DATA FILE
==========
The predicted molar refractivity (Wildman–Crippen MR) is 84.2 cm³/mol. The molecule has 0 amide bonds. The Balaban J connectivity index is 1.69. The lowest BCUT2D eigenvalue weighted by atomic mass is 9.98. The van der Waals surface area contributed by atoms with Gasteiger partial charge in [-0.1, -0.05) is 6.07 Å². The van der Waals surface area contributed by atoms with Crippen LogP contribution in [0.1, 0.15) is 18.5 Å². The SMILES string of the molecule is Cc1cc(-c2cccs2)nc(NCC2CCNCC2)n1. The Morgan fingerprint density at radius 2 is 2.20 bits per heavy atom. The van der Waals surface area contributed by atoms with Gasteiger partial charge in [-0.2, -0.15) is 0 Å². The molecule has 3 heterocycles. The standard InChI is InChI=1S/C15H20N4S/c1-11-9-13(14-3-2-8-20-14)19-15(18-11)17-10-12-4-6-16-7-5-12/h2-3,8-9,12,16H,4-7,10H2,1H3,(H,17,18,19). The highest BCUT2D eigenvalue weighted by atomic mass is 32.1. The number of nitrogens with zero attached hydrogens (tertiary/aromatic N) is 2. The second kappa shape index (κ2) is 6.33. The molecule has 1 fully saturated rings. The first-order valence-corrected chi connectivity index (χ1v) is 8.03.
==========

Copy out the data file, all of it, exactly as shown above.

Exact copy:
The predicted molar refractivity (Wildman–Crippen MR) is 84.2 cm³/mol. The molecule has 0 amide bonds. The Balaban J connectivity index is 1.69. The lowest BCUT2D eigenvalue weighted by atomic mass is 9.98. The van der Waals surface area contributed by atoms with Gasteiger partial charge in [-0.1, -0.05) is 6.07 Å². The van der Waals surface area contributed by atoms with Crippen LogP contribution in [0.1, 0.15) is 18.5 Å². The SMILES string of the molecule is Cc1cc(-c2cccs2)nc(NCC2CCNCC2)n1. The Morgan fingerprint density at radius 2 is 2.20 bits per heavy atom. The van der Waals surface area contributed by atoms with Gasteiger partial charge in [-0.2, -0.15) is 0 Å². The molecule has 3 heterocycles. The standard InChI is InChI=1S/C15H20N4S/c1-11-9-13(14-3-2-8-20-14)19-15(18-11)17-10-12-4-6-16-7-5-12/h2-3,8-9,12,16H,4-7,10H2,1H3,(H,17,18,19). The highest BCUT2D eigenvalue weighted by atomic mass is 32.1. The number of nitrogens with zero attached hydrogens (tertiary/aromatic N) is 2. The second kappa shape index (κ2) is 6.33. The molecule has 1 fully saturated rings. The first-order valence-corrected chi connectivity index (χ1v) is 8.03.